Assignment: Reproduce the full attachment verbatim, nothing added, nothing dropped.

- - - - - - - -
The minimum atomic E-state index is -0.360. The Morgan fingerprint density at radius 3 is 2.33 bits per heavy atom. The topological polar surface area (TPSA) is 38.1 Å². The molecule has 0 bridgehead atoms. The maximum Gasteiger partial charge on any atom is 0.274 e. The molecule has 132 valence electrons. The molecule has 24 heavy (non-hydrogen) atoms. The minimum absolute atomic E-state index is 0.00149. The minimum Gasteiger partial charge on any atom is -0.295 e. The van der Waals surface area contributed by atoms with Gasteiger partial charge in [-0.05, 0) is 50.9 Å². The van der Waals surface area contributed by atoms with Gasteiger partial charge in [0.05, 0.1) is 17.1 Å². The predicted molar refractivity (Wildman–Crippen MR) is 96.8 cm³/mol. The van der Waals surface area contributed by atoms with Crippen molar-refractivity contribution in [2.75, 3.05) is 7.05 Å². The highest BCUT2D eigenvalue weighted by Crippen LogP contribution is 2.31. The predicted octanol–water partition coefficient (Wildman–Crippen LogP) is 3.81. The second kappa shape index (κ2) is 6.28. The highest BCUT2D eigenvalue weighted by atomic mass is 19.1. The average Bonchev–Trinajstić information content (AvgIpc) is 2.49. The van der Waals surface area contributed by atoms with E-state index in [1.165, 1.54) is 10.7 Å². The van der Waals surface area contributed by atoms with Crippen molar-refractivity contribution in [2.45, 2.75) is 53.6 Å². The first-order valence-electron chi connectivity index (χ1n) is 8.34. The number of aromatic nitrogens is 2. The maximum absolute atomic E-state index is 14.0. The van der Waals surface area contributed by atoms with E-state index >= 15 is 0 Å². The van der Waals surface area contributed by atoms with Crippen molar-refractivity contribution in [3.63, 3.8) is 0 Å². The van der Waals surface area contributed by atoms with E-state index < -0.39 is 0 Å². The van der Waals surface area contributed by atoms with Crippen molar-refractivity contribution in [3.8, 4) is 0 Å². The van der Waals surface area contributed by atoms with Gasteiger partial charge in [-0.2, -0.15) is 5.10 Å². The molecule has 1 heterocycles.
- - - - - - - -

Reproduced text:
The minimum atomic E-state index is -0.360. The Morgan fingerprint density at radius 3 is 2.33 bits per heavy atom. The topological polar surface area (TPSA) is 38.1 Å². The molecule has 0 bridgehead atoms. The maximum Gasteiger partial charge on any atom is 0.274 e. The molecule has 132 valence electrons. The molecule has 24 heavy (non-hydrogen) atoms. The minimum absolute atomic E-state index is 0.00149. The minimum Gasteiger partial charge on any atom is -0.295 e. The van der Waals surface area contributed by atoms with Gasteiger partial charge in [-0.05, 0) is 50.9 Å². The van der Waals surface area contributed by atoms with Gasteiger partial charge in [0.05, 0.1) is 17.1 Å². The predicted molar refractivity (Wildman–Crippen MR) is 96.8 cm³/mol. The van der Waals surface area contributed by atoms with Crippen molar-refractivity contribution in [2.75, 3.05) is 7.05 Å². The highest BCUT2D eigenvalue weighted by Crippen LogP contribution is 2.31. The predicted octanol–water partition coefficient (Wildman–Crippen LogP) is 3.81. The second kappa shape index (κ2) is 6.28. The highest BCUT2D eigenvalue weighted by atomic mass is 19.1. The average Bonchev–Trinajstić information content (AvgIpc) is 2.49. The van der Waals surface area contributed by atoms with E-state index in [1.165, 1.54) is 10.7 Å². The van der Waals surface area contributed by atoms with Crippen molar-refractivity contribution in [2.45, 2.75) is 53.6 Å². The first-order valence-electron chi connectivity index (χ1n) is 8.34. The number of aromatic nitrogens is 2. The maximum absolute atomic E-state index is 14.0. The van der Waals surface area contributed by atoms with E-state index >= 15 is 0 Å². The van der Waals surface area contributed by atoms with Crippen molar-refractivity contribution in [3.63, 3.8) is 0 Å². The van der Waals surface area contributed by atoms with E-state index < -0.39 is 0 Å². The van der Waals surface area contributed by atoms with Crippen molar-refractivity contribution in [3.8, 4) is 0 Å². The van der Waals surface area contributed by atoms with Gasteiger partial charge in [-0.2, -0.15) is 5.10 Å². The molecule has 1 heterocycles.